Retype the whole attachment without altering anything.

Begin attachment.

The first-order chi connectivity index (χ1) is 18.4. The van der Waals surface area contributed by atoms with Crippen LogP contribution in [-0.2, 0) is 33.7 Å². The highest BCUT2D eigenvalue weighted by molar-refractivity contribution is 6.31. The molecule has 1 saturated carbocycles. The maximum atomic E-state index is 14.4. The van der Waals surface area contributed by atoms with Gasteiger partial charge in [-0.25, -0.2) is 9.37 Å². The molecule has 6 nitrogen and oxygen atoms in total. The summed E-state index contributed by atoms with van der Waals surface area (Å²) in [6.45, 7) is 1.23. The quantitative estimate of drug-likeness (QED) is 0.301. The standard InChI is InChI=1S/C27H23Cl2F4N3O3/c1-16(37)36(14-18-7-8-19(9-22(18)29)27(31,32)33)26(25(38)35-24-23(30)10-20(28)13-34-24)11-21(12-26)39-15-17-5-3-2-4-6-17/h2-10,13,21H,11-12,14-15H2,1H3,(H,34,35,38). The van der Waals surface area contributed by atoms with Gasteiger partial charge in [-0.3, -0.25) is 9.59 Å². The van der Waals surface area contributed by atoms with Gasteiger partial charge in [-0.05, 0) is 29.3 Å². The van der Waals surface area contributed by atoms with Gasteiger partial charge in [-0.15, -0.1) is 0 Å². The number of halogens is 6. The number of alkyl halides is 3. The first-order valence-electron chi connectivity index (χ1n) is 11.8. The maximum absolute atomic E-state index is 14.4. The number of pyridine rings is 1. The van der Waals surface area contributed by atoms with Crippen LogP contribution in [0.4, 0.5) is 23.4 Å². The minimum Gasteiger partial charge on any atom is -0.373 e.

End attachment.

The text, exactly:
The first-order chi connectivity index (χ1) is 18.4. The van der Waals surface area contributed by atoms with Crippen LogP contribution in [-0.2, 0) is 33.7 Å². The highest BCUT2D eigenvalue weighted by molar-refractivity contribution is 6.31. The molecule has 1 saturated carbocycles. The maximum atomic E-state index is 14.4. The van der Waals surface area contributed by atoms with Gasteiger partial charge in [-0.25, -0.2) is 9.37 Å². The molecule has 6 nitrogen and oxygen atoms in total. The summed E-state index contributed by atoms with van der Waals surface area (Å²) in [6.45, 7) is 1.23. The quantitative estimate of drug-likeness (QED) is 0.301. The standard InChI is InChI=1S/C27H23Cl2F4N3O3/c1-16(37)36(14-18-7-8-19(9-22(18)29)27(31,32)33)26(25(38)35-24-23(30)10-20(28)13-34-24)11-21(12-26)39-15-17-5-3-2-4-6-17/h2-10,13,21H,11-12,14-15H2,1H3,(H,34,35,38). The van der Waals surface area contributed by atoms with Gasteiger partial charge in [-0.3, -0.25) is 9.59 Å². The van der Waals surface area contributed by atoms with Gasteiger partial charge in [-0.05, 0) is 29.3 Å². The van der Waals surface area contributed by atoms with Gasteiger partial charge in [-0.15, -0.1) is 0 Å². The number of halogens is 6. The number of alkyl halides is 3. The first-order valence-electron chi connectivity index (χ1n) is 11.8. The maximum absolute atomic E-state index is 14.4. The number of pyridine rings is 1. The van der Waals surface area contributed by atoms with Crippen LogP contribution in [0.4, 0.5) is 23.4 Å². The minimum Gasteiger partial charge on any atom is -0.373 e.